Oh my god! Steve Jobs breaks rules…

Fortune magazine cannot see the difference between artists and bean counters.

Steve Jobs is on Fortune’s cover again: Apple has become the most admired company in America. Is this another PR job of “oral gratification”? If it is, it comes with bite marks or, in politically correct terms, “balance”. As a counter to the effusive praise, we find a piece where Peter Elkind outlines in great detail what he calls The Trouble With Steve Jobs. To their (author and magazine) credit, the piece is well researched, it provides a good overview of Steve’s orgins and career. The writer ostensibly aims high: “It may be instructive, then, to consider what drives the Steve Jobs adventure.” Unfortunately, instead of insights we get is a compilation of Jobs’ known or alleged infractions, couched in a tone by turns righteous and salacious. Perhaps the writer will understand if we turn the ad hominem argument around and look at his publicly documented appetites: a book about the Enron scandal, another about a murderous pediatric nurse in Texas, and magazine articles covering Wall Street malfeasance. Is Steve Jobs to be nailed by this kind of hammer? Yes, Steve looks like he’s running a business, and the numbers are terrific. But no, he’s a creator, an artist, not a business manager. Yves Saint Laurent made tons of money but couldn’t be accused of being a businessman. And the couturier’s behavior… Steve can’t even begin to approach Yves’ well-documented collection of deportments. (Alicia Drake’s book on Saint Laurent and Lagerfeld is a terrific and instructive read.)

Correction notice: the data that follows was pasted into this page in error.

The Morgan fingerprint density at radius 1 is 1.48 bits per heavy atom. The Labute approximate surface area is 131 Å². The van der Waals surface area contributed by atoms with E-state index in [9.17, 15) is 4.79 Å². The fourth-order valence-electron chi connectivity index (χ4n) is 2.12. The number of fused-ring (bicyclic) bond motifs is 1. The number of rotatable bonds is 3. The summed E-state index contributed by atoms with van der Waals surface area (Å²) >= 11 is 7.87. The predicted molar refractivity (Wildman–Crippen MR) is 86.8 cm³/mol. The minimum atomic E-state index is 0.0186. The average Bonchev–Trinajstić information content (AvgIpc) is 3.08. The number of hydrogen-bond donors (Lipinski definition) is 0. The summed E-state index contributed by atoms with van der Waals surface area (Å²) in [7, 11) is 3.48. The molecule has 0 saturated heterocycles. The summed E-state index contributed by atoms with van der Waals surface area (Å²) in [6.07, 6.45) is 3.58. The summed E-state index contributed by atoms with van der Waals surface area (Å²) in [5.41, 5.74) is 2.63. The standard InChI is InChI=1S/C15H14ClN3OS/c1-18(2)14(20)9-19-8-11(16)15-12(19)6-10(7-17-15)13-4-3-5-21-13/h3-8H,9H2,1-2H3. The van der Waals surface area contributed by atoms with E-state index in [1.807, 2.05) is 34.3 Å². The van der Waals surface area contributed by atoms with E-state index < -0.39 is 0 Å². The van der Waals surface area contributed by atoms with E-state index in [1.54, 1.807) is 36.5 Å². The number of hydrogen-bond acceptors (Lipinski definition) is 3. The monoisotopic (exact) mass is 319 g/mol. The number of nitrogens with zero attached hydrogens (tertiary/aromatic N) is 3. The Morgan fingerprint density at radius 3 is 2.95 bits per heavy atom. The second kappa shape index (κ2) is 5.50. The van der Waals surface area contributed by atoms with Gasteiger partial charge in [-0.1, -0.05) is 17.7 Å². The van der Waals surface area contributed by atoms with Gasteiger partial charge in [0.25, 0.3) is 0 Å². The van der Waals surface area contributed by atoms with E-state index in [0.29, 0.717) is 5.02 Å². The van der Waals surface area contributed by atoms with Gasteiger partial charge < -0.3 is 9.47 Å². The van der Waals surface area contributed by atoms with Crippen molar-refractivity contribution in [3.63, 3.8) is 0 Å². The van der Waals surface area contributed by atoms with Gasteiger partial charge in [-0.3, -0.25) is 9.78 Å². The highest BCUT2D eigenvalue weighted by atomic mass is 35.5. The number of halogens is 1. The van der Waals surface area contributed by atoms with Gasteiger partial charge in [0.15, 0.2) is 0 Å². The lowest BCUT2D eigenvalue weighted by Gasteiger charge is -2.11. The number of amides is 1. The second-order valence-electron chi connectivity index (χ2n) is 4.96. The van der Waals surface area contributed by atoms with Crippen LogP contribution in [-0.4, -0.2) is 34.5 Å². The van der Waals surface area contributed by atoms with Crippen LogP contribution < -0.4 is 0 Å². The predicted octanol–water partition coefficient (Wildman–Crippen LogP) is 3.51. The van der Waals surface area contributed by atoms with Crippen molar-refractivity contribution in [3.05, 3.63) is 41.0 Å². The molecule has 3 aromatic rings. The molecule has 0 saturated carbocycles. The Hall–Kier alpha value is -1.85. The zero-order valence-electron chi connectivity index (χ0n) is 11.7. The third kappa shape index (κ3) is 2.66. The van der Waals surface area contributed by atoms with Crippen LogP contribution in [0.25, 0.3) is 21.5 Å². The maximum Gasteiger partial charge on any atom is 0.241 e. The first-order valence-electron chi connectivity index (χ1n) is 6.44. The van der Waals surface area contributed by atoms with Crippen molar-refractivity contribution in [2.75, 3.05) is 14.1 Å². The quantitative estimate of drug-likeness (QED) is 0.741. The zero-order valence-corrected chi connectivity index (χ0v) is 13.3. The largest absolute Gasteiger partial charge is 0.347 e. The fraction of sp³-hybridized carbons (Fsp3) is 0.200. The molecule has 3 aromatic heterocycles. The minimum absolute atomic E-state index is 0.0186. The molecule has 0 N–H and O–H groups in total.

Contemplate for a moment Steve’s unequaled string of creations: the Apple ][, the Macintosh, Pixar (think Ratatouille), reviving the Mac and Apple, iTunes and the iPod, Apple stores and the iPhone. How can we expect such creator to be normal, to follow rules? Musicians, painters, couturiers, designers, where are the normal ones? Creativity is breaking rules, it doesn’t belong to the realm of reason.
Contemplate again: For shareholders, Apple’s stock went up about 20 times in a little more than 10 years. Customers flood Apple stores driving up profits and market share. Employees feel part of a successful company and, through options, partake in the shareholders’ good fortune. On the topic of employees, we hear the tales: Steve Jobs is impossible, he makes people cry, the stress there is unbearable. And the turnover? Negligible. Insert you favorite winning team cliché here.

Apple is a 30 years-old company. How do you keep it fresh? (compare with Microsoft, only 2 years older.) You need the desire, the fire of an unreasonable, un-ruly creator. Mr. Elkind is confused, he forgot to Think Different — the Jobs 2.0 slogan. Artists aren’t bean counters. Yves Saint Laurent isn’t Michael Dell.
-JLG

> Further reading: Steve has had brushes with failure and death as movingly recounted in his 2005 Stanford Commencement Speech (text here, video here).

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